Colonial Era

1600s

Tutsi King Ruganzu Ndori subdues central Rwanda and outlying Hutu areas.

Before colonization: No ethnic identification or conflict recorded

1897

German Protectorate imposed upon Rwanda

1931

Ethnic origin was added to the identity papers of able-bodied men by Belgian colonizers.

Decolonization

1957

Rwanda indigenous Supreme Council advising  the king published a document called in French “Mise au Point” (meaning ‘setting the record straight’) requesting more power to the indigenous authorities as a prelude to rapid independence

1958

Mwami Mutara Rudahigwa created a ‘special commission for social relations in Ruanda’, composed of Hutu and Tutsi members in equal proportions

1958

The country’s Supreme Council voted a motion for the (ethnic) terms Hutu, Tutsi and Twa to be removed from official documents

1959

“The Hutu Social Revolution” amidst mass killings and deportation of Tutsi, the Belgian colonial administration and Catholic Church helped Hutu political parties seize power and installed a Republic of the Hutu elites.

First Republic 1962-1973, Second Republic 1973-1994

1964

300.000 Tutsi refugees in neighboring countries definitively banned from coming back to Rwanda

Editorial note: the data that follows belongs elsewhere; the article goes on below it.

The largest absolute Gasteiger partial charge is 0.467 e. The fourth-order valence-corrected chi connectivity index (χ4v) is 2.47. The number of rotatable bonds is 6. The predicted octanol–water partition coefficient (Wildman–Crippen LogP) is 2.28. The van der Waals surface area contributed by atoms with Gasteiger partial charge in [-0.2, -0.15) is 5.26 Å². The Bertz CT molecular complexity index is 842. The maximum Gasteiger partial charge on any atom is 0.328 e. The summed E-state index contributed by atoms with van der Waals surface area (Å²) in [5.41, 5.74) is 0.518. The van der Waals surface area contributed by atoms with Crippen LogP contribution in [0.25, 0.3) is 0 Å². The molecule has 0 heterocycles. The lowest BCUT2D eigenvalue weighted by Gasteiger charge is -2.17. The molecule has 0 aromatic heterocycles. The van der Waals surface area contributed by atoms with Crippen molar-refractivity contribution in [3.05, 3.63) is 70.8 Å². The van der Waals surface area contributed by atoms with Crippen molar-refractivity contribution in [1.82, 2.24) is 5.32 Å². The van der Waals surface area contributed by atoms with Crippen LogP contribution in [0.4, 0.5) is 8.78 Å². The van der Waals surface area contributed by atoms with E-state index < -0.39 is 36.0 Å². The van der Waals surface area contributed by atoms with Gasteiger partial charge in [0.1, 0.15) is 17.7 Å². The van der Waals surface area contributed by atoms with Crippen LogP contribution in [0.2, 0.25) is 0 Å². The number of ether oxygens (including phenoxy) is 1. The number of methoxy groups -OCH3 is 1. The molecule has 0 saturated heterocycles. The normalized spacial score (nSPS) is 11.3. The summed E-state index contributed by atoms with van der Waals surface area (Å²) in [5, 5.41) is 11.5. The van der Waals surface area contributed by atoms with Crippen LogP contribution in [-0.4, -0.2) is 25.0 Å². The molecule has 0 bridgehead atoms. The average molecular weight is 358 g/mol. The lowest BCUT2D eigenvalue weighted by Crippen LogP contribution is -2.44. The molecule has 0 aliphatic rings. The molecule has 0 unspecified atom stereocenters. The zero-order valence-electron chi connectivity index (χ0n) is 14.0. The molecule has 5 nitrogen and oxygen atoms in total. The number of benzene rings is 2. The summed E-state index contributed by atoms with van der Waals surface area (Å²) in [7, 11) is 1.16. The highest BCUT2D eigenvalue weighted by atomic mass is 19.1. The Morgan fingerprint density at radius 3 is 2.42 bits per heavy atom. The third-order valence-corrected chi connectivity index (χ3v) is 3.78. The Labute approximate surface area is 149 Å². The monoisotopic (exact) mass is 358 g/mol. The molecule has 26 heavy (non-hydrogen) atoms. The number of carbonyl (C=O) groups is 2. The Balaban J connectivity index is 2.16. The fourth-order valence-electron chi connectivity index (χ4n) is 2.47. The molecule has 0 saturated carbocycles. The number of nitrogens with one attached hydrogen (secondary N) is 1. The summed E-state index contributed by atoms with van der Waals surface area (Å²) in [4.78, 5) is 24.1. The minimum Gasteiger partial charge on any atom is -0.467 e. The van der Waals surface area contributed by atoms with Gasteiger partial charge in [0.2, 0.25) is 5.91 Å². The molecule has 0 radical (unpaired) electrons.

1973

 Violence and flight of thousands Tutsi students and civil servants

1986

The Party State MRND declared the country too small and too full to permit the return of hundreds of thousands Tutsi refugees

1994

Genocide against the Tutsi as radical resistance to change carried out by the state and Hutu extremist political parties

The path towards reconciliation

1992

The First protocol the Arusha Peace Agreements signed that aimed to put an end the war and establish a Broad-based Government of National Unity including the former party-state MRND, the RPF and the internal political opposition

1994

Creation by the RPF of the Government of National Unity with all the political parties or factions of parties that were not involved in the genocide with as constitutional basis the modified Arusha Agreements.

1996

return of 700.000 refugees from Zaire (today DRC); December 1996, 550.000 refugees from Tanzania repatriated

1999

March 1999 Creation of the National Unity and Reconciliation Commission (inscribed in the Arusha Accords)

The Path toward socio-economic transformation

1998

Urugwiro Village Discussions which laid out the institutions and majors socioeconomic-policies of the New Rwanda

2000

President Kagame elected by a joint session of the government and the National Assembly

2001

The launch of the National Innovation and Competitiveness Program

2003

The 2003 Constitution of power sharing voted by referendum.

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About
Rwanda has transformed itself in the aftermath of the 1994 genocide. This site documents the stories, policies, and programs that are fueling that transformation. We welcome you to learn about Rwanda’s journey thus far.
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